tv Alan Mc Pherson Ghosts of Sheridan Circle CSPAN October 26, 2019 11:11pm-12:01am EDT
pinochet. it is important the residence is there because the residence it self now has a bust of orlando letelier to try to remember him also. around the circle, we have these two memorials to this one man and of course, to ronni moffitt . sheridan circle will be marked event. by this one >> hello, everyone. we can hear everyone. welcome to busboys and poets. my name is olivia. i am the book events coordinator and i'm very excited to welcome alan mcpherson for his book "ghosts of sheridan circle." it was an event that i was not aware of, honestly, and i'm very excited to read about it in this book, and i'm excited for alan to speak about it and have conversations -- to speak about
it. here at busboys, we like to have conversations that others are not having, and this is one of them. i would like to give you an overview. if you have cell phones, please take photos but don't make the flash happen. we are filming tonight, as you can see, and that is distracting. we will have the book for sale. we have them or sale currently. if you want to, i employ you to look through it and have alan sign it. we have a wonderful server who will be here all night, so please take care of her as she will take care of you. i will now turn it on over to alan for the top of "ghosts of sheridan circle" -- for the talk of "ghosts of sheridan circle." dr. mcpherson: thank you very much, olivia. thank you to busboys and poets for hosting this. i want to thank my publisher for putting this together, the few institutions, also, who made
this happen in washington. i'm so happy to be presenting this in washington, which is literally the scene of this crime. the institute for policy studies is very important in letting me interview them and keep the memory of this book alive for 40-plus years. also, the embassy of chile was important. let me begin with the first words from this book. these are the people talking. "isabel, i have a surprise for you. have lunch with me." >> today will be difficult. i have work. but you will love the surprise, orlando letelier insisted. isabel letelier acceded. after all, her husband was a charmer. it was time for orlando letelier to go to work. he had been at a leftist think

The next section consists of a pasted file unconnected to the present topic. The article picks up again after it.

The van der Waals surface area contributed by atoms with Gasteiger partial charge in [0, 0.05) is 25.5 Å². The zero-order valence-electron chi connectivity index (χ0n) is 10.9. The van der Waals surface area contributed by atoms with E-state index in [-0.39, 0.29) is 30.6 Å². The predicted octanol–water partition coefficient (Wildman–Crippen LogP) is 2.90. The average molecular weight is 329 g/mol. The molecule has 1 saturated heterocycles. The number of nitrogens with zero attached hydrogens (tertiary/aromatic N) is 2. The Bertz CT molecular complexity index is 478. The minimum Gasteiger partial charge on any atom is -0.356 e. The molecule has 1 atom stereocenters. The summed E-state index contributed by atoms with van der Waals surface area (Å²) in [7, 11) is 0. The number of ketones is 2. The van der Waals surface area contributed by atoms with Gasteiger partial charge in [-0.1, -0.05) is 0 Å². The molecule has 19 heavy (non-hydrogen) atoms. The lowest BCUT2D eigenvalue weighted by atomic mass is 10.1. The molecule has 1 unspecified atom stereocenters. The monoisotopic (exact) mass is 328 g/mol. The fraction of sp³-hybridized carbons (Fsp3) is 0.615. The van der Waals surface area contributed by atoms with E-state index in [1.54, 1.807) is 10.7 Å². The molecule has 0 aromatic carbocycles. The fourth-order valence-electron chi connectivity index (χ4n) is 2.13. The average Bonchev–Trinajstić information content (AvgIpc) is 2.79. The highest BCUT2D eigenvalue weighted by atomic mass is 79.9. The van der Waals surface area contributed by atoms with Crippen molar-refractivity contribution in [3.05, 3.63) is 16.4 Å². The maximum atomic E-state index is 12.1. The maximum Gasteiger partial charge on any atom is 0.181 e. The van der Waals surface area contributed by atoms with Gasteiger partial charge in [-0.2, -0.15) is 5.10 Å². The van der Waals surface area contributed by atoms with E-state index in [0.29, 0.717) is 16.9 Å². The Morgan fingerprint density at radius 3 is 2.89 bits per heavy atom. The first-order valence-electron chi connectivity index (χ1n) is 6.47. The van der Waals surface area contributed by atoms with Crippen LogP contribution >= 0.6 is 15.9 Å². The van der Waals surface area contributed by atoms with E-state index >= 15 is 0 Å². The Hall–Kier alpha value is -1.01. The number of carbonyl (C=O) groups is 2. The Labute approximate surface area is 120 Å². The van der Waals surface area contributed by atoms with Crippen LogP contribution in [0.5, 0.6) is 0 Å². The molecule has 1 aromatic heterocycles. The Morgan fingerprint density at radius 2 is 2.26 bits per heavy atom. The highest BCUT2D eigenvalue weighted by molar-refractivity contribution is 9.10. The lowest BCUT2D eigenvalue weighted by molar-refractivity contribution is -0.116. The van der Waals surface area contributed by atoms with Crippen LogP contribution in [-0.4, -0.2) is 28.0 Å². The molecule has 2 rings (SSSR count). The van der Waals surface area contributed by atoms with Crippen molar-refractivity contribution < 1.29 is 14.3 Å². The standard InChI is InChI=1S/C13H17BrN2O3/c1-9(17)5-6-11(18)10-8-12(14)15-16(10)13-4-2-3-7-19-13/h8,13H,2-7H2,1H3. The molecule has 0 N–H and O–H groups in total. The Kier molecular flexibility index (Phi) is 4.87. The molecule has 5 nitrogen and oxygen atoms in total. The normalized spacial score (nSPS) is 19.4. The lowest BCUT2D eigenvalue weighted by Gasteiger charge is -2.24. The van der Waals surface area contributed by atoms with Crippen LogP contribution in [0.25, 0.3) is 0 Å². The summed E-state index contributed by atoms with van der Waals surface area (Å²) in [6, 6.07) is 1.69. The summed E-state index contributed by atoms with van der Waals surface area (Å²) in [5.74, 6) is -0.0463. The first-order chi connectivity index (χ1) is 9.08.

platformyears, using a that undermined the ironfisted dictator who had overthrown the government of president salvador day ---- salvador in president salvador allende. now, hevate citizen exposed pinochet's human rights atrocities, incited boycotts, and discouraged investment. two of his colleagues happen to ride with him that day. michael and ronni moffitt, both 25, recently married. they waited while he showered and dressed and rushed out the door. isabel barely had time to kiss him goodbye. orlando took the wheel of his 1975 chevelle malibu classic. opened the- michael front passenger door for ronni and plopped himself in the backseat. in less than an hour, orlando
and ronni would be dead. michael would be traumatized for life. this is the actual car after the bombing. i never learned what the surprise was, isabel recalled when i interviewed her over 40 years after the event. to this day, the killing of orlando letelier and ronni moffitt remains the only assassination of a foreign diplomat on u.s. soil and also the only state sponsored assassination in washington. the letelier-moffitt assassinations constituted the most brazen act of international terrorism ever committed in the united states. the only state sponsored such act and the only car bomb. the two decades long resolution of the case would hold implications for chile, the united states, terrorism, human rights, and the state of democracy everywhere. my book literally argues it was crucial in taking down the
entire pinochet government, but today, i want to explore a subtheme of the book. fascism on one side and human rights on the other that clash and outlive the capitalist communist ideological struggle of the cold war. these forces are still with us today, and letelier's assassination brought them into open conflict. on the cover, you have -- you have the car on the bottom, but on the top, you have orlando letelier on the right and ronni moffitt on the left. the order to assassinate letelier was not simply an overreaction by a communist regime, although it was that. it was also rooted in the fascism that lurked inside postwar political culture. in chile, that fascism partly came from germany. southern chile in the 19th century attracted 30,000 settlers from the german states. a military mission from prussia
resulted in the gray uniforms and goose-stepping of the daunting chilean army. in the 20th century, the mostly fair skinned well-to-do germans filled the ranks of far right parties. they cheered and marched when hiller came to power. the nazis of chile boasted 60,000 members, electing three to the national legislature. they attempted a failed putsch in santiago. throughout, not only did they tenants but also added their own. the tradition of catholicism, a rejection of empires, and the